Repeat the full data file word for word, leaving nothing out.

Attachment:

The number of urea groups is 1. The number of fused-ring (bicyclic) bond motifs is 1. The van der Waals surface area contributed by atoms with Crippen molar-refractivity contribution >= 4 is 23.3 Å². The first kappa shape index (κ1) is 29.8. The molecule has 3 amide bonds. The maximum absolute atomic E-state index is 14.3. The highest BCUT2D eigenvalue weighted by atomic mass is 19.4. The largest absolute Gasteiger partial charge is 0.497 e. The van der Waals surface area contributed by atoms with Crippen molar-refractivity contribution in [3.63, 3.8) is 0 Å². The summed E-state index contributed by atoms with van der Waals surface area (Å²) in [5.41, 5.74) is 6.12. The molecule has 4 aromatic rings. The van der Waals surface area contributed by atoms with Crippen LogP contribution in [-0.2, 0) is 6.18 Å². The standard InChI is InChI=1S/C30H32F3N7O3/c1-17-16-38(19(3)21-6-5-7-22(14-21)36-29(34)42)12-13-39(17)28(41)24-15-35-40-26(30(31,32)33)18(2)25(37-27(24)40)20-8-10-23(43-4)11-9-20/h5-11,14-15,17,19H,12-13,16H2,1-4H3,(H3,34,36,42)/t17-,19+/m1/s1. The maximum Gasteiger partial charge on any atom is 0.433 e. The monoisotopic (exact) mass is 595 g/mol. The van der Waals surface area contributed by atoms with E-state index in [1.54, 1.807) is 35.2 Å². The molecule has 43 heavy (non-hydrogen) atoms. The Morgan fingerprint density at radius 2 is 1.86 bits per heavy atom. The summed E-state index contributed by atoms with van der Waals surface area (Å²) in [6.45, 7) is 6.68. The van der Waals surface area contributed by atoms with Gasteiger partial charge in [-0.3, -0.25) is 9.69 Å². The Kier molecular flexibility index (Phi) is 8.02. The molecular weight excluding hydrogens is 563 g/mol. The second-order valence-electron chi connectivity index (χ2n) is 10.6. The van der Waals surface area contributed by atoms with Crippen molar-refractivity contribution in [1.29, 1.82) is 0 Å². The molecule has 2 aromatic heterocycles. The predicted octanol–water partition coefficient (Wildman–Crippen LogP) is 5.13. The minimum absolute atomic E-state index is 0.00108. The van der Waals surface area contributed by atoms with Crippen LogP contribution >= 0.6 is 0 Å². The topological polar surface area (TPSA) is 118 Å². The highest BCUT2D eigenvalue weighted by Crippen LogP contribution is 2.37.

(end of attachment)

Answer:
The number of urea groups is 1. The number of fused-ring (bicyclic) bond motifs is 1. The van der Waals surface area contributed by atoms with Crippen molar-refractivity contribution >= 4 is 23.3 Å². The first kappa shape index (κ1) is 29.8. The molecule has 3 amide bonds. The maximum absolute atomic E-state index is 14.3. The highest BCUT2D eigenvalue weighted by atomic mass is 19.4. The largest absolute Gasteiger partial charge is 0.497 e. The van der Waals surface area contributed by atoms with Crippen molar-refractivity contribution in [3.63, 3.8) is 0 Å². The summed E-state index contributed by atoms with van der Waals surface area (Å²) in [5.41, 5.74) is 6.12. The molecule has 4 aromatic rings. The van der Waals surface area contributed by atoms with Crippen LogP contribution in [-0.2, 0) is 6.18 Å². The standard InChI is InChI=1S/C30H32F3N7O3/c1-17-16-38(19(3)21-6-5-7-22(14-21)36-29(34)42)12-13-39(17)28(41)24-15-35-40-26(30(31,32)33)18(2)25(37-27(24)40)20-8-10-23(43-4)11-9-20/h5-11,14-15,17,19H,12-13,16H2,1-4H3,(H3,34,36,42)/t17-,19+/m1/s1. The maximum Gasteiger partial charge on any atom is 0.433 e. The monoisotopic (exact) mass is 595 g/mol. The van der Waals surface area contributed by atoms with E-state index in [1.54, 1.807) is 35.2 Å². The molecule has 43 heavy (non-hydrogen) atoms. The Morgan fingerprint density at radius 2 is 1.86 bits per heavy atom. The summed E-state index contributed by atoms with van der Waals surface area (Å²) in [6.45, 7) is 6.68. The van der Waals surface area contributed by atoms with Gasteiger partial charge in [-0.3, -0.25) is 9.69 Å². The Kier molecular flexibility index (Phi) is 8.02. The molecular weight excluding hydrogens is 563 g/mol. The second-order valence-electron chi connectivity index (χ2n) is 10.6. The van der Waals surface area contributed by atoms with Crippen molar-refractivity contribution in [1.29, 1.82) is 0 Å². The molecule has 2 aromatic heterocycles. The predicted octanol–water partition coefficient (Wildman–Crippen LogP) is 5.13. The minimum absolute atomic E-state index is 0.00108. The van der Waals surface area contributed by atoms with Crippen LogP contribution >= 0.6 is 0 Å². The topological polar surface area (TPSA) is 118 Å². The highest BCUT2D eigenvalue weighted by Crippen LogP contribution is 2.37.